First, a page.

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Square-tailed Drongo

From Opus

Photo by Alan MansonMkhuze Game Reserve, KwaZulu-Natal, South Africa, May 2008
Photo by Alan Manson
Mkhuze Game Reserve, KwaZulu-Natal, South Africa, May 2008

Alternative name: Sharpe's Drongo (sharpei)

Dicrurus ludwigii


[edit] Identification

Length 19 cm; mass 18-41 g.

Adult: Glossy black; tail slightly forked; The bill is black with a hooked tip, the eyes deep red, and the legs and feet are black.

The distinctive call includes twanging and whistled notes; also mimics other calls.

[edit] Similar species

Differs from Shining Drongo in significantly smaller size.
Fork-tailed Drongo and Velvet-mantled Drongo are also bigger and have much more deeply forked tails.
This species is also easily confused with the Southern Black Flycatcher as they are of a similar size. The Drongo, however, has a red (rather than brown)eye, a heavier bill, a different call, and is almost always found in the mid-stratum of forests (the Flycatcher prefers more open woodland).

[edit] Distribution

Africa south of the Sahara.

[edit] Taxonomy

Five subspecies:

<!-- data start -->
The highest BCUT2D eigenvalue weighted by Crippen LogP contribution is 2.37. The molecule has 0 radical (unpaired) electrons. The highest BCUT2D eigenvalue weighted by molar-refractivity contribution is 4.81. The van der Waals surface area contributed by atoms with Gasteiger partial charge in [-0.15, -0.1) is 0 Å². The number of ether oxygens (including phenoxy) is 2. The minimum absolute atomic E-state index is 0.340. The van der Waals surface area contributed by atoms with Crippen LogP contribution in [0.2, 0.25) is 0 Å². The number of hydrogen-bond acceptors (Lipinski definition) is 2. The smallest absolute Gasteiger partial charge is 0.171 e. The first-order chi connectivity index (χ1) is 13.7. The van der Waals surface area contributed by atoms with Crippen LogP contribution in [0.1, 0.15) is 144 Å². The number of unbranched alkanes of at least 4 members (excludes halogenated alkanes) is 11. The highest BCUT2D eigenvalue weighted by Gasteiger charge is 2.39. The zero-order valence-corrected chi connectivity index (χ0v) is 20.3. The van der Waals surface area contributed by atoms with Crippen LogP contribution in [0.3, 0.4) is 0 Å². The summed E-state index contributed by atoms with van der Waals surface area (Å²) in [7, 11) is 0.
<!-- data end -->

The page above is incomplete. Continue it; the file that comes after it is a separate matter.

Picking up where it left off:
[edit] Habitat

Forest and thicket.

[edit] Behaviour

Solitary or in pairs; noisy and aggressive, mobs raptors. Hawks for insects from a perch in the mid-stratum; also feeds on nectar.

Breeding: Monogamous and territorial. The nest is a neat cup of fine plant material, lichen and spider web, built by both adults. Two to three eggs are laid September to January.

[edit] References

  1. Hockey PAR, Dean WRJ & Ryan PG (eds) 2005. Robert's Birds of Southern Africa, 7th edition. John Voelcker Bird Book Fund, Cape Town, South Africa. ISBN 0620340533
  2. Lepage D. 2008. Avibase. Search for "Dicrurus ludwigii" downloaded 6 May 2008.
  3. Sinclair I, Ryan P. 2003. Birds of Africa south of the Sahara. Princeton University Press. ISBN 0 620 20729 9

[edit] Recommended Citation

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